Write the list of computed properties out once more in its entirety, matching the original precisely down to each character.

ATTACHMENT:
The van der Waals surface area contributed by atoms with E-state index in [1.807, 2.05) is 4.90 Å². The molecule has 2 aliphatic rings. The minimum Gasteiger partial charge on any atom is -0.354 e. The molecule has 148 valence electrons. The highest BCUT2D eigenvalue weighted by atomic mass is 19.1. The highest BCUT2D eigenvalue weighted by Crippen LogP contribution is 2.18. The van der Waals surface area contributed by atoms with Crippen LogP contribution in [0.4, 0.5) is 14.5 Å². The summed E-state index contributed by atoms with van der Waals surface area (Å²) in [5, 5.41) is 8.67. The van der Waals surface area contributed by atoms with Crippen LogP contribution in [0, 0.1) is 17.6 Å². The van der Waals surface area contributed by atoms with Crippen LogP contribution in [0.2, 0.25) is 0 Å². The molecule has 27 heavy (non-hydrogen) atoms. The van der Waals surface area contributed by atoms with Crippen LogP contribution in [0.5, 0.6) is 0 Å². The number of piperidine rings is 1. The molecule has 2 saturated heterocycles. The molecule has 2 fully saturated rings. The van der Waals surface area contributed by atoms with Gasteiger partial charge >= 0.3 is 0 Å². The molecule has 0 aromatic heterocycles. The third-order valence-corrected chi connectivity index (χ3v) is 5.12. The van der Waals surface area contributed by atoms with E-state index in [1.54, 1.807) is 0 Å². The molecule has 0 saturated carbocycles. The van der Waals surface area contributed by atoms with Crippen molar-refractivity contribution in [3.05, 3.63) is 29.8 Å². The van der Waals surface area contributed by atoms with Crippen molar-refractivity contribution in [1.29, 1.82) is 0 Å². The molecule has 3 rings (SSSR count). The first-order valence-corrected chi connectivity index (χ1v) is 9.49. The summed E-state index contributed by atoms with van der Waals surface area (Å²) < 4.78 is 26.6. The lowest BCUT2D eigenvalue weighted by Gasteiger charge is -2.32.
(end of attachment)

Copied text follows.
The van der Waals surface area contributed by atoms with E-state index in [1.807, 2.05) is 4.90 Å². The molecule has 2 aliphatic rings. The minimum Gasteiger partial charge on any atom is -0.354 e. The molecule has 148 valence electrons. The highest BCUT2D eigenvalue weighted by atomic mass is 19.1. The highest BCUT2D eigenvalue weighted by Crippen LogP contribution is 2.18. The van der Waals surface area contributed by atoms with Crippen LogP contribution in [0.4, 0.5) is 14.5 Å². The summed E-state index contributed by atoms with van der Waals surface area (Å²) in [5, 5.41) is 8.67. The van der Waals surface area contributed by atoms with Crippen LogP contribution in [0, 0.1) is 17.6 Å². The van der Waals surface area contributed by atoms with Crippen LogP contribution in [0.2, 0.25) is 0 Å². The molecule has 27 heavy (non-hydrogen) atoms. The van der Waals surface area contributed by atoms with Crippen LogP contribution in [0.5, 0.6) is 0 Å². The number of piperidine rings is 1. The molecule has 2 saturated heterocycles. The molecule has 2 fully saturated rings. The van der Waals surface area contributed by atoms with Gasteiger partial charge >= 0.3 is 0 Å². The molecule has 0 aromatic heterocycles. The third-order valence-corrected chi connectivity index (χ3v) is 5.12. The van der Waals surface area contributed by atoms with E-state index in [1.54, 1.807) is 0 Å². The molecule has 0 saturated carbocycles. The van der Waals surface area contributed by atoms with Crippen molar-refractivity contribution in [3.05, 3.63) is 29.8 Å². The van der Waals surface area contributed by atoms with Crippen molar-refractivity contribution in [1.29, 1.82) is 0 Å². The molecule has 3 rings (SSSR count). The first-order valence-corrected chi connectivity index (χ1v) is 9.49. The summed E-state index contributed by atoms with van der Waals surface area (Å²) < 4.78 is 26.6. The lowest BCUT2D eigenvalue weighted by Gasteiger charge is -2.32.